Manuscripts of Terence edit

The manuscripts of Terence can be divided into two main groups. One group has just one representative, the Codex Bembinus (known as A), dating to the 4th or early 5th century AD, and kept in the Vatican library.[72] This book, written in rustic capitals, is one of the earliest surviving manuscripts of any Latin writer. It has the plays in the order An., Eu., Hau., Ph., Hec., Ad. Three small fragments of similar antiquity survive as well.

Approximately 650 manuscripts exist of later date.[73] These are often known as the "Calliopian" manuscripts, based on subscriptions to the plays found in several of the earlier manuscripts indicating the text had been corrected by someone named Calliopius; nothing further is known of this individual.[74] They date from the 9th century onwards and are written in minuscule letters. This group can be subdivided into three classes. The first class, known as γ (gamma), dates to the 9th, 10th, and 11th centuries and includes manuscripts P (Parisinus), C (Vaticanus), and possibly F (Ambrosianus), and E (Riccardianus) among others. They have the plays in the order An., Eu., Hau., Ad., Hec., Ph.. Manuscript C is the famous Codex Vaticanus Latinus 3868, which has illustrations which seem to be copied from originals dating in style to the mid-third century.

Another group, known as δ (delta), has the plays in alphabetical order: An., Ad., Eu., Ph.(=F), Hau., Hec. This consists of 3 or 4 10th-century manuscripts: D (Victorianus), G (Decurtatus), p (Parisinus), and perhaps also L (Lipsiensis).

All the remaining manuscripts belong to the "mixed" group and contain readings copied from both γ and δ, and so are of little value in establishing the text.

It is thought that the γ group and the δ group go back to two archetypes, both now lost, called Γ (Gamma) and Δ (Delta), and that both of these were copied from a single archetype, also now lost, known as Σ (sigma). According to A. J. Brothers, manuscript A, although it contains some errors, generally has a better text than Σ, which has a number of changes designed perhaps to make Terence easier to read in schools. Both A and the now lost Σ are believed to be derived from an even earlier archetype known as Φ (phi), the date of which is unknown.[75]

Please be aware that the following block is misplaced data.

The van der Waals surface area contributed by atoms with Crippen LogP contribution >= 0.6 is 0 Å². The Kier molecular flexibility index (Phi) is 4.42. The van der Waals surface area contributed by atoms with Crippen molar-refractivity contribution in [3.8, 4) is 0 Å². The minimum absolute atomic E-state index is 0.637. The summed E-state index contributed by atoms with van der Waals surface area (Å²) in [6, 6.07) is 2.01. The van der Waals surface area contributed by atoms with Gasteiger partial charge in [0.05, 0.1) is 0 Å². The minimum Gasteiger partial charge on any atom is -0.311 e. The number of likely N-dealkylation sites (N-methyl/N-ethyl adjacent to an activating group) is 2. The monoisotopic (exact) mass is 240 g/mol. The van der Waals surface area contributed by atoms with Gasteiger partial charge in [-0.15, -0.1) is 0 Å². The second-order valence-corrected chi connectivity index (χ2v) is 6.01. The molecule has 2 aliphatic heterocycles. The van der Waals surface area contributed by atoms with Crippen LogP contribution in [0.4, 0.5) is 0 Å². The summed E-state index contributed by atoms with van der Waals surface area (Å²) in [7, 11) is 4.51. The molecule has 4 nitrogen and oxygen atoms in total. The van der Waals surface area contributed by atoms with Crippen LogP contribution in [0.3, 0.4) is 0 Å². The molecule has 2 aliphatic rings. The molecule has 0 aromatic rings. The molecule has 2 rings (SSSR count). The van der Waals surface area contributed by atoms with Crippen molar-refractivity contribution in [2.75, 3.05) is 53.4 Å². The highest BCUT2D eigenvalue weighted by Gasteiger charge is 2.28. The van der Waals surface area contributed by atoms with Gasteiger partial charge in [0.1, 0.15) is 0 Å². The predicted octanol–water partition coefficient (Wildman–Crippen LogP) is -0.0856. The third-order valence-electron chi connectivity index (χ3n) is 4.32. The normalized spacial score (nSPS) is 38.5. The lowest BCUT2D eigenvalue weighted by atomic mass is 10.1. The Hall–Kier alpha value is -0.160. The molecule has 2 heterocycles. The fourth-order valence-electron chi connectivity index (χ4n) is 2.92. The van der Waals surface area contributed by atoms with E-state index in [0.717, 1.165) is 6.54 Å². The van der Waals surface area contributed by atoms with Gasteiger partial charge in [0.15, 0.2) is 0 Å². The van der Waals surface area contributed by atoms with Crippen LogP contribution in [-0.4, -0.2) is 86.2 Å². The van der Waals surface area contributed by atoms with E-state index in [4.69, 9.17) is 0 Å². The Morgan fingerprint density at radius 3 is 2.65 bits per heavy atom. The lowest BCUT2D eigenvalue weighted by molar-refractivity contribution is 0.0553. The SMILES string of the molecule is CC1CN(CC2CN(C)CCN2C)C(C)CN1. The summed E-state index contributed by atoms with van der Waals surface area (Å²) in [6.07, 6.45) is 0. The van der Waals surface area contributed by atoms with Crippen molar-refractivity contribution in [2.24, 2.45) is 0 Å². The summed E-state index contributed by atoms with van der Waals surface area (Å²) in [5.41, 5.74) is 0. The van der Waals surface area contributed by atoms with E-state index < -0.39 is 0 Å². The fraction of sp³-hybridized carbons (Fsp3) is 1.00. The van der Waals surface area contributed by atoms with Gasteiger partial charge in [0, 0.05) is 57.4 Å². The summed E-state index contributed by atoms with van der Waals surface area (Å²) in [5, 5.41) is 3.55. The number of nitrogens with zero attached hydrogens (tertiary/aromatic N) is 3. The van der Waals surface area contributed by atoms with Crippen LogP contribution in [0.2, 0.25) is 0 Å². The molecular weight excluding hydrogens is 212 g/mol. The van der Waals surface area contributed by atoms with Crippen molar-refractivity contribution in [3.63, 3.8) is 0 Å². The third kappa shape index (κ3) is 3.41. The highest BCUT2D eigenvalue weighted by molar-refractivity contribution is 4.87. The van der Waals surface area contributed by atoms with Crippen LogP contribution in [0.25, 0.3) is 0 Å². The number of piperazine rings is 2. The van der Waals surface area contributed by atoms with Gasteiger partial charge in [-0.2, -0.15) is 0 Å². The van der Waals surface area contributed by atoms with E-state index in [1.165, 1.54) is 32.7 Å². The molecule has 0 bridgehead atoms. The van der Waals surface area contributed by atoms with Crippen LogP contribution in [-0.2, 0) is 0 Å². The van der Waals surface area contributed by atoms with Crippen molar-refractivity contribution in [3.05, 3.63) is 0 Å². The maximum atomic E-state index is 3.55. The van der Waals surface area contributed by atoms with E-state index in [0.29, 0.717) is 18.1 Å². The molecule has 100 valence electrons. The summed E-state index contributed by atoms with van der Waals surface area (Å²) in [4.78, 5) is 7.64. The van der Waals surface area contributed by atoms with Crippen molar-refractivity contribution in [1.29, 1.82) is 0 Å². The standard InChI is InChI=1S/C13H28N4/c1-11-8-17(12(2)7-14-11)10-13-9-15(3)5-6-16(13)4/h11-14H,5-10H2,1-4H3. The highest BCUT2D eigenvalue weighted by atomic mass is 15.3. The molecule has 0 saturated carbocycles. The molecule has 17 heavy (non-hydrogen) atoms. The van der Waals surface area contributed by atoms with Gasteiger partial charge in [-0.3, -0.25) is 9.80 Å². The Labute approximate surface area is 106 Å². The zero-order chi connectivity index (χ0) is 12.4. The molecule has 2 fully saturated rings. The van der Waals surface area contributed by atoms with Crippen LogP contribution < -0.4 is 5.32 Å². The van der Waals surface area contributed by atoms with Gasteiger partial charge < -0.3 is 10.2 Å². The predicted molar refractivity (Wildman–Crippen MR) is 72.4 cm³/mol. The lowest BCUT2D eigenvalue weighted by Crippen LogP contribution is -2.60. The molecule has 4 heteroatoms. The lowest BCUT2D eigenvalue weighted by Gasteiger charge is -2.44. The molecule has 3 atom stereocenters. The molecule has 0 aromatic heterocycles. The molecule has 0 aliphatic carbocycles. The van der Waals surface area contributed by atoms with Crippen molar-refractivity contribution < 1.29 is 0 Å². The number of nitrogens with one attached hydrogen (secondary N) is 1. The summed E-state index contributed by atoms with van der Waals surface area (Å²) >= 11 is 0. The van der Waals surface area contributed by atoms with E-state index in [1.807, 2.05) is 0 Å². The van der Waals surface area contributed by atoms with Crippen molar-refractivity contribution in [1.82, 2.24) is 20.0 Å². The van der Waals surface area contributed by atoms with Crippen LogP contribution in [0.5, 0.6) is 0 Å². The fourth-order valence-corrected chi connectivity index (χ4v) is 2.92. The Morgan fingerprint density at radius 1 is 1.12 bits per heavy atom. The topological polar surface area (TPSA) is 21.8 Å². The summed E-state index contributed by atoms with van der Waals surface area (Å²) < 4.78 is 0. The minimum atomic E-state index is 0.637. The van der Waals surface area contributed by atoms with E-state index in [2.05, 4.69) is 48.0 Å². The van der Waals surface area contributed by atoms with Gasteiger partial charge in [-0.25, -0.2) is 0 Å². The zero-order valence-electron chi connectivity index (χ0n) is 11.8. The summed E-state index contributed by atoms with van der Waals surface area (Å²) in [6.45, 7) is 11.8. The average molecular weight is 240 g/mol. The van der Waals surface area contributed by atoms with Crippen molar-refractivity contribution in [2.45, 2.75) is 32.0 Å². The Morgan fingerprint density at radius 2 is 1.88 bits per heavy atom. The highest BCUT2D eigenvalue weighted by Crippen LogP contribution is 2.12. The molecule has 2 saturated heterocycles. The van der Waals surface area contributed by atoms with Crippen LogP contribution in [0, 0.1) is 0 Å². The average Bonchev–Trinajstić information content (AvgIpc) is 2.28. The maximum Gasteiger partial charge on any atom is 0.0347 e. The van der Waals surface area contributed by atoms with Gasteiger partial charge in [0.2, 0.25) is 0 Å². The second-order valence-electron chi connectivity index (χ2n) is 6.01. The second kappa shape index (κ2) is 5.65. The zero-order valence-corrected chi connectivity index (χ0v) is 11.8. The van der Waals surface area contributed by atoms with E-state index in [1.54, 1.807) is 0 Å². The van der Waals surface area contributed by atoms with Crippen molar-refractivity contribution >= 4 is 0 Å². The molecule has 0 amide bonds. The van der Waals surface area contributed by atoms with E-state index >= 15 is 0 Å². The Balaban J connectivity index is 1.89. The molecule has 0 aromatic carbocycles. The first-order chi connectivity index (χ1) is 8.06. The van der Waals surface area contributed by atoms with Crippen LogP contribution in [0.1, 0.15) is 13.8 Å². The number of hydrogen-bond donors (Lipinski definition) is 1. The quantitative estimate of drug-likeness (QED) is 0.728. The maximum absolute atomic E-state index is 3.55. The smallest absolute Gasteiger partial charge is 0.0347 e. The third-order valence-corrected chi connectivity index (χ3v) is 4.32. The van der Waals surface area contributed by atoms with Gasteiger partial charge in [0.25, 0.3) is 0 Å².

In addition to these manuscripts there are also certain commentaries, glossaries, and quotations in ancient writers and grammarians which sometimes assist editors in establishing the original reading. The best known of these is the Commentum Terenti, a commentary by the 4th-century grammarian Aelius Donatus, which is often helpful, although the part dealing with the Heauton Timorumenos is missing.

Cultural legacy edit

Roman relief of a teacher with three students, c. 180–185 AD

At a relatively early date, Terence's play texts began to circulate as literary works for a reading public, as opposed to scripts for the use of actors. By the end of the 2nd Century BC, Terence had been established as a literary "classic" and a standard school text.[76] Cicero (born 106 BC) recalls that when he was a boy, his education in rhetoric included an assignment to recount Simo's narrative from the first scene of the Andria in his own words.[77] Throughout the imperial period, Terence was second only to Vergil as the most widely known and read of Latin poets, and he remained a core school author while other Republican authors were displaced from the curriculum by Vergil and other Augustan poets.[76] By the late 4th Century AD, Terence had become one of the four main canonical school authors (the others being Cicero, Sallust, and Vergil), canonised in a celebrated work by Arusianus Messius, and later referred to by Cassiodorus as "Messius' quadriga."[76][78] St Jerome, St Augustine of Hippo, and the pupils of a "grammarian" friend of St Sidonius Apollinaris were all set to read the Eunuchus in school,[79] and in another of his letters, Sidonius describes reading the Hecyra together with his son at home.[80]

Terence was one of the few canonical classical authors to maintain a continuous presence in medieval literacy, and the large number of surviving manuscripts bears witness to his great popularity.[81] Adolphus Ward said that Terence led "a charmed life in the darkest ages of learning,"[82] a remark approved by E. K. Chambers,[83] but Paul Theiner takes issue with this, suggesting that it is more appropriate to attribute "a charmed life" to authors who survived the Middle Ages by chance in a few manuscripts found in isolated libraries, whereas the broad and constant popularity of Terence "rendered elfin administrations quite unnecessary."[84]

Roman students learning to write would regularly be assigned to copy edifying sententiae, or "maxims," a practice adopted from Greek paedagogy, and Terence was a rich source of such sententiae.[85] Scores of Terentian maxims enjoyed such currency in late antiquity that they often lost nominal association with their author, with those who quoted Terence qualifying his words as a common proverb.[86] Through the Middle Ages, Terence was frequently quoted as an authority on human nature and the mores of men, without regard for which character spoke the line or the original dramatic context, as long as the quotation was sententious in itself when separated from the rest of the play.[87]

Augustine was a lifelong admirer of Terence's observations on the human condition, and 38 quotations from 28 distinct passages of Terence have been identified in Augustine's works.[88] Notwithstanding his respect for Terence's moralising, when Augustine writes in the Confessions about his school days, he quotes the scene from the Eunuchus where Chaerea recounts how he and Pamphila looked together at a painting of Zeus intruding in the home of Danaë, after which Chaerea, emboldened by the example of the pagan god, took the opportunity to rape Pamphila. Augustine argues that it is not necessary for students to be exposed to such "vileness" (turpitudo) merely to learn vocabulary and eloquence.[89][90][91][92]